Seattle -- The U.S. Environmental Protection Agency is announcing over $371,000 in grant funds for Oregon to reduce harmful air pollutants from diesel engines. The funds will be used to support the purchase of school buses that reduce diesel pollution and to reduce exhaust generated by heavy duty diesel-powered trucks that operate in communities.
“These projects provide advanced diesel technology that supports community health in Oregon,” said Dennis McLerran, Regional Administrator for EPA Region 10. “Funding through the Diesel Emission Reduction Act provides an important opportunity to leverage public and private funding for cleaner trucks, buses, boats and heavy equipment.”
The Oregon Department of Environmental Quality is receiving over $126,000 to support the purchase of four school buses that reduce diesel pollution. In addition, over $245,000 will go to Beyond Toxics, a local organization that will use the funds to replace a heavy duty diesel powered truck owned by Apex Disposal Services, which operates in environmental justice neighborhoods. The project will also result in the installation of advanced exhaust controls on seven heavy duty trucks owned and operated by City of Roses Disposal and Recycling Services. These trucks are used in the collection and transport of refuse and construction debris in the Portland and Eugene metropolitan areas.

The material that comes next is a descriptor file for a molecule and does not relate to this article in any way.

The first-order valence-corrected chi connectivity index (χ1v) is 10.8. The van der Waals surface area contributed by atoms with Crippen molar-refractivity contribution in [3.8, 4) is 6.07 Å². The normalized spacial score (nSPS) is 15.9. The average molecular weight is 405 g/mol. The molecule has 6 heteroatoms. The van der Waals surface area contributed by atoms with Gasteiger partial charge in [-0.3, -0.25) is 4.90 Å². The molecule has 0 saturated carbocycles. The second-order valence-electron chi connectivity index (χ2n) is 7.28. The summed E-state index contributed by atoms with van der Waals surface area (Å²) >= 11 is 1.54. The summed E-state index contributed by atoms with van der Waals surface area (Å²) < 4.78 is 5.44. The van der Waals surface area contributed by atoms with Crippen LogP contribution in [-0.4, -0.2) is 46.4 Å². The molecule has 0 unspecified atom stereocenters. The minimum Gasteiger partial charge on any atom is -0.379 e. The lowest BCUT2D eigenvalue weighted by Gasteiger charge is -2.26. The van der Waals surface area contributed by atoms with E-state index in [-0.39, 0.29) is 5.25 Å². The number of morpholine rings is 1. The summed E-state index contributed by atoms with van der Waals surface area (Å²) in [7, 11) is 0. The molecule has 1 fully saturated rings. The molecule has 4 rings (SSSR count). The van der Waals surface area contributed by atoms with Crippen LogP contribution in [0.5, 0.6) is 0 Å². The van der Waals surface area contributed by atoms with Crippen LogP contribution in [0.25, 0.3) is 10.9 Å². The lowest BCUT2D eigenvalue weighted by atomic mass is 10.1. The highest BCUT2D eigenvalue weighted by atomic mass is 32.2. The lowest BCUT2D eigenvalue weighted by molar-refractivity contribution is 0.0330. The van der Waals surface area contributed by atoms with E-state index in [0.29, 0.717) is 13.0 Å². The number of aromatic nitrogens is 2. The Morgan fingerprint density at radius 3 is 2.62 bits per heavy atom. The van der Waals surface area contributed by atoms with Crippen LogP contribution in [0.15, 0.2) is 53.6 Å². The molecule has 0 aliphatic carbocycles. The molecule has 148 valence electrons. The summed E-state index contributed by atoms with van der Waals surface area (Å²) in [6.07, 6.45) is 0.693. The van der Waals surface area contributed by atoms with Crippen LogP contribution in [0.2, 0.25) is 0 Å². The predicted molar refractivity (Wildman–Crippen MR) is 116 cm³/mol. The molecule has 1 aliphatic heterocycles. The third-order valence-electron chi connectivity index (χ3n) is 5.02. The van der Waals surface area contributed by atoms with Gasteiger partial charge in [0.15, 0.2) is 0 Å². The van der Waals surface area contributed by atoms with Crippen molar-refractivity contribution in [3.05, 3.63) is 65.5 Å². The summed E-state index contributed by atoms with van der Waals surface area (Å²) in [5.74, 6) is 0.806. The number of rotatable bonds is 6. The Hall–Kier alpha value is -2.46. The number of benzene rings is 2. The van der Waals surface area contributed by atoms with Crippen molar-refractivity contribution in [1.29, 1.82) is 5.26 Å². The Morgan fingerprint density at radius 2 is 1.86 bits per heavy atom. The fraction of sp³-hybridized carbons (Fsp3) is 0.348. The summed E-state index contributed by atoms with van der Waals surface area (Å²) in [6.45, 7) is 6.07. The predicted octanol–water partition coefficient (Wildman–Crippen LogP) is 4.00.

Of the $8 million awarded nationally, EPA Regions 9 and 10 awarded $2.5 million through the West Coast Collaborative, a partnership of public and private entities in the western states. The $2.5 million will fund eight projects that include school buses, trucks and agricultural equipment that will operate cleaner thru more advanced diesel technology as well as natural gas and electric power alternatives.
Older diesel engines emit significant amounts of air pollutants such as nitrogen oxides (NOX) and particulate matter (PM). These pollutants are linked to a range of serious health problems including asthma, lung and heart disease, other respiratory ailments, and even premature death. Older diesel engines also emit significant amounts of black carbon which has been linked to climate change. New diesel and alternative fuel technology can reduce diesel pollution by more than 90 percent.
Since the start of the DERA program in 2008, EPA has awarded over 700 grants across the US in 600 communities. Many of these projects fund cleaner diesel engines that operate in economically disadvantaged communities whose residents suffer from higher-than-average instances of asthma, heart, and lung disease. The DERA program is set to expire in 2016.
For more information about the West Coast Collaborative and EPA region 9 and 10 projects, visit www.westcoastcollaborative.org. For more information about the projects awarded nationally, visit www.epa.gov/cleandiesel/prgnational.htm.
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